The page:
Middle East — 21 May 2005

“To speak of the Shi’a of the Arab world is to raise a sensitive issue that most Muslims would rather not discuss,” is the opening gambit of the authors of “The Arab Shi’a: The Forgotten Muslims”. Graham Fuller, resident senior political consultant at the RAND Corporation, and Rend Rahim Francke, executive director of the Iraq Foundation and later the Iraqi Governing Council’s US representative, go on to say, “Sunnis by and large prefer to avoid the subject, and even many Shi’a are uncomfortable with it.” If western commentators are to be believed however, the story of the Shi’a and Sunni is not simply one of an awkward relationship. They represent ‘Islam’s great schism’, one that renders the idea of a homogenous Muslim collective – the Ummah – a myth: “The Shi’a…present a sensitive problem that assails to the core of Muslim unity and undermines the traditional histiography of the Muslim state…” or so Fuller and Francke believe. The concept of a universal Islamic political system, one capable of ruling over both Shi’a and Sunni, is considered a similar figment of Islamist utopia. The Library Journal’s review of Olivier Roy’s mid-nineties book, ‘The Failure of Political Islam’ declares, “…the attempt to create a universal Islamist state is doomed to failure because of the conflicts between Sunni and Shi’a forms and other ethnic differences in the Islamic world…”1

The belief that the existence of the Shi’a and Sunni represents an unresolved schism and a source of continuous conflict and tension in the Islamic world is widely touted in discussion of numerous conflicts. The issue featured prominently in the recent Iraqi elections for a Transitional Government, as observers commented on ‘Shi’a’ coalitions and coined abstention from voting as ‘Sunni disgruntlement’. The demographics of Bahrain and Iraq previously are presented as minority ‘Sunni’ rule over a ‘Shi’a’ majority. The considerable Shi’a minority in Saudi Arabia feature in studies investigating the treatment of religious minorities at the hands of the Kingdom’s Sunni Wahabi scholars. But it is the explosive images of violent feuds in Pakistan, as Sunnis and Shi’a cyclically target each other’s religious centres and leaders, which are ultimately cited as evidence of a very serious sectarian problem in the Muslim world that stems from the existence of the Shi’a and Sunni body.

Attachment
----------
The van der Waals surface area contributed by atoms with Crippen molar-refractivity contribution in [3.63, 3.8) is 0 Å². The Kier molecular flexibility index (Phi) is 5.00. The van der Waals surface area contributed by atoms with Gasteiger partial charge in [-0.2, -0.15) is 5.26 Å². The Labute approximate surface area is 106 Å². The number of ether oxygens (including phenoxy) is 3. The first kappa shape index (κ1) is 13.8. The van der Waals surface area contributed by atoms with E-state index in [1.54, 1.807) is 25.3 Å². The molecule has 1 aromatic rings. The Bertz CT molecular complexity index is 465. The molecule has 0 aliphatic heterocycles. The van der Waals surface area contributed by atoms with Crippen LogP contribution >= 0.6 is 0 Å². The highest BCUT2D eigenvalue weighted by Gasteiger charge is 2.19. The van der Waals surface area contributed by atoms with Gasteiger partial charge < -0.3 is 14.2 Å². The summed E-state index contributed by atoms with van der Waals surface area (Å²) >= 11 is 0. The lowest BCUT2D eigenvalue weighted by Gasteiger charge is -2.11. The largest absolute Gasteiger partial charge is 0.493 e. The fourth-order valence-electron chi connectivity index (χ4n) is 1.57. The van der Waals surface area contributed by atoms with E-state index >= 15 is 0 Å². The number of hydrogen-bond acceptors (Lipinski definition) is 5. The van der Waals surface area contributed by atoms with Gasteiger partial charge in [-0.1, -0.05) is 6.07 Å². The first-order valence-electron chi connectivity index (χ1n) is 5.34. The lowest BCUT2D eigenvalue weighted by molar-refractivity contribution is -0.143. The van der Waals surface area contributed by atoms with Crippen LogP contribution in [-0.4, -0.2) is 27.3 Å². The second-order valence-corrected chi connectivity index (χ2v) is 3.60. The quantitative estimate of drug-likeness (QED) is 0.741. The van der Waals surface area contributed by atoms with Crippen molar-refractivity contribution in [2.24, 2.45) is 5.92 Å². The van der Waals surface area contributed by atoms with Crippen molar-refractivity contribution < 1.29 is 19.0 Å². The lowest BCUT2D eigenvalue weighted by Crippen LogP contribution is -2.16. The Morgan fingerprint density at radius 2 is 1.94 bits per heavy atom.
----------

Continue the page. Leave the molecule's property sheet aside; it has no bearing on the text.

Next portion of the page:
Secularism often emerges in talk of possible conflict remediation2, proposed as a more coherent approach to deal with religious sectarianism, Islamic or otherwise. The European continent, ravaged by religious wars for centuries, eventually became the relatively peaceful landscape it is now after it separated religion from state, its advocates argue. This article will ask whether an Islamic political system is indeed the divisive force its critics label it as and will explore whether secularism has any relevance to the Sunni-Shi’a issue, or appeal beyond its European origins.

Doctrine versus history

The doctrinal differences between the Shi’a and Sunni stem from a disagreement regarding leadership of the Islamic community after the death of the Prophet Muhammad. Sunnis hold that the Prophet Muhammad did not appoint a successor to rule the Islamic polity he had established during his lifetime, and left the question of leadership to popular will; that is to say, it was (and still is) for the citizens of the Islamic state to choose their ruler. The Shi’a on the other hand believe that the Prophet Muhammad did appoint a successor: Ali ibn Abi Talib, his cousin and son-in-law, a member of the noble Ahl-ul-Bait (family of the Prophet). They further believe that all subsequent rulers should be from Ali’s bloodline, being both free from committing error (ma’soom) and divinely appointed to their roles. The ithna ashariyya (lit. twelvers)3 , the mainstream Shi’a grouping, believe that these rulers number twelve, the twelfth of which, Mohammed ibn Hasan al-Askari, disappeared in 260 AH and will reappear at some unspecified time in the future; the period of his absence is described as the ghaybah (occultation). Literally meaning ‘party’, the term ‘Shi’a’ is cited in the ahadith (Prophet’s traditions) describing the allies of Ali,4 and historically became associated with those who held that the bloodline of Ali were the rightful successors of the Prophet Muhammad in leading the Islamic community.

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